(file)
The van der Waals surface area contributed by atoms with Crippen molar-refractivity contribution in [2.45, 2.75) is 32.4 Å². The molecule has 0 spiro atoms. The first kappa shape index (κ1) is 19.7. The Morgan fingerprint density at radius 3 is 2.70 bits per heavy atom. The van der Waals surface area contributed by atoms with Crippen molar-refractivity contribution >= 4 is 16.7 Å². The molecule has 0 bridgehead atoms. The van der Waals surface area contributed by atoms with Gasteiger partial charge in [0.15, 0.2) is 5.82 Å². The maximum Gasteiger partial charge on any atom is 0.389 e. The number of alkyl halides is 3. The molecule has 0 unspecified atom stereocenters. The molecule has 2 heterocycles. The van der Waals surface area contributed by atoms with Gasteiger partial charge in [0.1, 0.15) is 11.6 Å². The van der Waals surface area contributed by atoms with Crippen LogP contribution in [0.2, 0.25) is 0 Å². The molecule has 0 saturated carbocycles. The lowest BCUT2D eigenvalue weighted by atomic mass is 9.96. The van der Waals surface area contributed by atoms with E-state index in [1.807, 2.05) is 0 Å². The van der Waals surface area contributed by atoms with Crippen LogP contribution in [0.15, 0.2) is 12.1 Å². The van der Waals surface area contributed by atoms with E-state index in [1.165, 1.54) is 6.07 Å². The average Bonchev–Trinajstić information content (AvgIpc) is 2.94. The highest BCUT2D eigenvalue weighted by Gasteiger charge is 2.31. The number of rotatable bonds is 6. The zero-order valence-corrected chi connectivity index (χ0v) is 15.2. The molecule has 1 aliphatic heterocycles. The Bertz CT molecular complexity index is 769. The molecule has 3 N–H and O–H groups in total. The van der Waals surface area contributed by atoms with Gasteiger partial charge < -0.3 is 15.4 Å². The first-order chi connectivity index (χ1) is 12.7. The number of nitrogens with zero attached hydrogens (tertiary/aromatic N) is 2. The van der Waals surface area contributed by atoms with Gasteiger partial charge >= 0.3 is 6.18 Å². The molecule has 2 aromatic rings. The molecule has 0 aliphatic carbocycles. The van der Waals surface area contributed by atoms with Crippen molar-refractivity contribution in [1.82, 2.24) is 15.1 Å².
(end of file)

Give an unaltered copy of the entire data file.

The van der Waals surface area contributed by atoms with Crippen molar-refractivity contribution in [2.45, 2.75) is 32.4 Å². The molecule has 0 spiro atoms. The first kappa shape index (κ1) is 19.7. The Morgan fingerprint density at radius 3 is 2.70 bits per heavy atom. The van der Waals surface area contributed by atoms with Crippen molar-refractivity contribution >= 4 is 16.7 Å². The molecule has 0 bridgehead atoms. The van der Waals surface area contributed by atoms with Gasteiger partial charge in [0.15, 0.2) is 5.82 Å². The maximum Gasteiger partial charge on any atom is 0.389 e. The number of alkyl halides is 3. The molecule has 0 unspecified atom stereocenters. The molecule has 2 heterocycles. The van der Waals surface area contributed by atoms with Gasteiger partial charge in [0.1, 0.15) is 11.6 Å². The van der Waals surface area contributed by atoms with Crippen LogP contribution in [0.2, 0.25) is 0 Å². The molecule has 0 saturated carbocycles. The lowest BCUT2D eigenvalue weighted by atomic mass is 9.96. The van der Waals surface area contributed by atoms with E-state index in [1.807, 2.05) is 0 Å². The van der Waals surface area contributed by atoms with Crippen LogP contribution in [0.15, 0.2) is 12.1 Å². The van der Waals surface area contributed by atoms with E-state index in [1.165, 1.54) is 6.07 Å². The average Bonchev–Trinajstić information content (AvgIpc) is 2.94. The highest BCUT2D eigenvalue weighted by Gasteiger charge is 2.31. The number of rotatable bonds is 6. The zero-order valence-corrected chi connectivity index (χ0v) is 15.2. The molecule has 1 aliphatic heterocycles. The Bertz CT molecular complexity index is 769. The molecule has 3 N–H and O–H groups in total. The van der Waals surface area contributed by atoms with Gasteiger partial charge < -0.3 is 15.4 Å². The first-order chi connectivity index (χ1) is 12.7. The number of nitrogens with zero attached hydrogens (tertiary/aromatic N) is 2. The van der Waals surface area contributed by atoms with Gasteiger partial charge >= 0.3 is 6.18 Å². The molecule has 2 aromatic rings. The molecule has 0 aliphatic carbocycles. The van der Waals surface area contributed by atoms with Crippen molar-refractivity contribution in [1.82, 2.24) is 15.1 Å².